Resilience in the luxury market amid downturn

March 18, 2010

Ben HughesBen Hughes is deputy CEO and global commercial director at the Financial Times. The opinions expressed are his own. –

Last month Italian luxury fashion house Fendi unveiled a handbag made of python leather and dipped in 24-carat gold. Price? A cool $36,000.

You would expect the bag to last the buyer for quite a while. This, after all, is the point of difference between a ‘luxury’ item and a ‘designer’ one.

As well as being the beautiful creation of a famous name, luxury goods should be manufactured to the highest standards.

The ‘vintage’ areas in used clothing shops are more likely to have luxury brands simply because they are built to last. Don’t be surprised to find a Saville Row suit from the ‘70s is in better nick than one bought from TKMaxx six months ago.

People think the luxury sector will be the first to suffer in a recession, but, like the products themselves, it is actually proving to be very resilient.

While fashion and luxury experts have seen consumers become more selective in these straightened times, this has actually heightened shoppers’ interest in longevity and craftsmanship.

Gone are the days of extravagant purchases made on a whim. Luxury consumers in 2010 expect both beauty and substance. They also demand a better level of service, both in store and online.

This shift in consumer behaviour has presented something of an ‘easy kill’ for the luxury market. Luxury goods manufacturers build their reputation by using top quality materials, craftsmen and production techniques, and highlighting this often forms part of their marketing strategy.

They also dedicate large resources to customer service. Signing off 10,000 pounds to revamp a website must look like small beer when compared to the millions a flagship store costs to run. Both Tiffany & Co and Astley Clarke now offer personal shoppers who clients can call for advice while they are shopping online. This is a wise investment.

A study by Interactive Media in Retail Group on behalf of British luxury industry body Walpole recently predicted online sales will account for 20 percent of the 60 billion pound UK Retail market by 2011. Similar trends are highlighted in Europe and the US.

“E-commerce is becoming more and more of a priority for the luxury industry,” Walpole CEO Julia Carrick told me recently, but even lifestyle sites in the luxury sector are thriving.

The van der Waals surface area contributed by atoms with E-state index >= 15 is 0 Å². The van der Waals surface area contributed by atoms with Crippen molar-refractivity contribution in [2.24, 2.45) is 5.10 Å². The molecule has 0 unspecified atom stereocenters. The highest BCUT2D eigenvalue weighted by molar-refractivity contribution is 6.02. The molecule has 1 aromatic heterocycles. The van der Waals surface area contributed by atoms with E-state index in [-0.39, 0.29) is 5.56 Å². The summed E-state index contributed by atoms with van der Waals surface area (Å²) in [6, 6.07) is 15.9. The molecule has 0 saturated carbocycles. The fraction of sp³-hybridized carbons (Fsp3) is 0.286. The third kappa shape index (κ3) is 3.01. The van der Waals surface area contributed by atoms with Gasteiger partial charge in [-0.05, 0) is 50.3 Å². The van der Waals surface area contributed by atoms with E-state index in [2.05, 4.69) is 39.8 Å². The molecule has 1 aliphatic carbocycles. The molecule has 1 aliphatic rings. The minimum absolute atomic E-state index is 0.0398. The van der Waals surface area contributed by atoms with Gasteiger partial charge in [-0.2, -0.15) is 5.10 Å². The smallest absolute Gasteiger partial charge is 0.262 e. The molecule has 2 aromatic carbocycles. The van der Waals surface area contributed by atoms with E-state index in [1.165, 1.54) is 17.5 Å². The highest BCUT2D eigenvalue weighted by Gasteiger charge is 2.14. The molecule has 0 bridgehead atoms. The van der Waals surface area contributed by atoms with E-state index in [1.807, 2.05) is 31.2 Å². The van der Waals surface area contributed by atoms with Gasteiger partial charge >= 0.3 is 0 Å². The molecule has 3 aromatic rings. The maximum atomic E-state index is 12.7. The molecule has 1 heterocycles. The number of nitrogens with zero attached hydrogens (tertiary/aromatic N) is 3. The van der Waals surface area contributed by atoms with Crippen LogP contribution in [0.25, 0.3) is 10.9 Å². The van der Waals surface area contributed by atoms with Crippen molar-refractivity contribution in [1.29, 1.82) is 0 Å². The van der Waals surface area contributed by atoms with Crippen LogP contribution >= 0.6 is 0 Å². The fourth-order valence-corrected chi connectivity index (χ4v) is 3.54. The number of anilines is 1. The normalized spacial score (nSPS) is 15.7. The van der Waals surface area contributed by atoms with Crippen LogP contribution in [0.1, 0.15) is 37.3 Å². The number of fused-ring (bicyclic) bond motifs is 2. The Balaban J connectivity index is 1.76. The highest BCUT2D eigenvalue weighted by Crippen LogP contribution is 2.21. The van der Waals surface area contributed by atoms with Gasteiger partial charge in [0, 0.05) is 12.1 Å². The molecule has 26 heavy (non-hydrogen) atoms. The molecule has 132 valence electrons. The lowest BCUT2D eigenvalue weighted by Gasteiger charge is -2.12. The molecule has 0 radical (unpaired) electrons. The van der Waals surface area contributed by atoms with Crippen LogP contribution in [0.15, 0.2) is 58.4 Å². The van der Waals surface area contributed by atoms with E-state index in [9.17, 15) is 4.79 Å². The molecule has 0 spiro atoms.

Financial Times luxury supplement How To Spend It launched in October 2009. The demand from advertisers was high enough to make it a success from day one, and 500,000 people visited it within the first four months.

There is another reason for the global luxury market’s resilience – the increasing spending power of developing world consumers.

A report released last year by industry research outfit World Luxury Association found affluent Chinese shoppers lavished $8.6 billion on luxury goods in 2008, making China the world’s second largest consumer of luxury goods behind Japan.

China’s super-rich bought 27.5 percent of the world’s luxury goods in 2008, and brands are positioning themselves to take advantage.

An example is high end French cosmetics brand L’Occitane, which plans to expand its 40 outlets in China.

It is also rumoured to be listing on the Hong Kong Exchange next month after posting double-digit annual sales growth in Asian markets in the two years to March 2009.

Latin America is also set to be a key growth region for the luxury goods industry. Gucci group CEO Robert Polet recently announced the company was looking to expand into Brazil, Mexico and Chile, and Walpole is holding a seminar on 25 May looking at growth opportunities in Latin America, focusing in particular on Brazil. Speakers include Daniel Gestetner, CEO of Myla, and Jimmy Choo CEO Joshua Schulman.

The appetite for luxury from Asia and Latin America means there’s a fair chance Fendi’s gold python handbag will end up thousands of miles away from the Italian workshop that produced it. The global economy may be struggling, but the luxury market is growing thanks to its dedication to longevity.

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The Chinese luxury market is really interesting. A study this week found that nearly 40% of Beijing white-collar workers buy luxury goods regularly, and companies are reaching out to budding consumers in smaller cities like Nanjing and Xi’an to get more interior market share. The two-tiered luxury strategy, offering high-priced, exclusive items in more “picky” cities like Beijing and Shanghai while aggressively expanding in the interior regions, is really paying off for luxury brands like Gucci.

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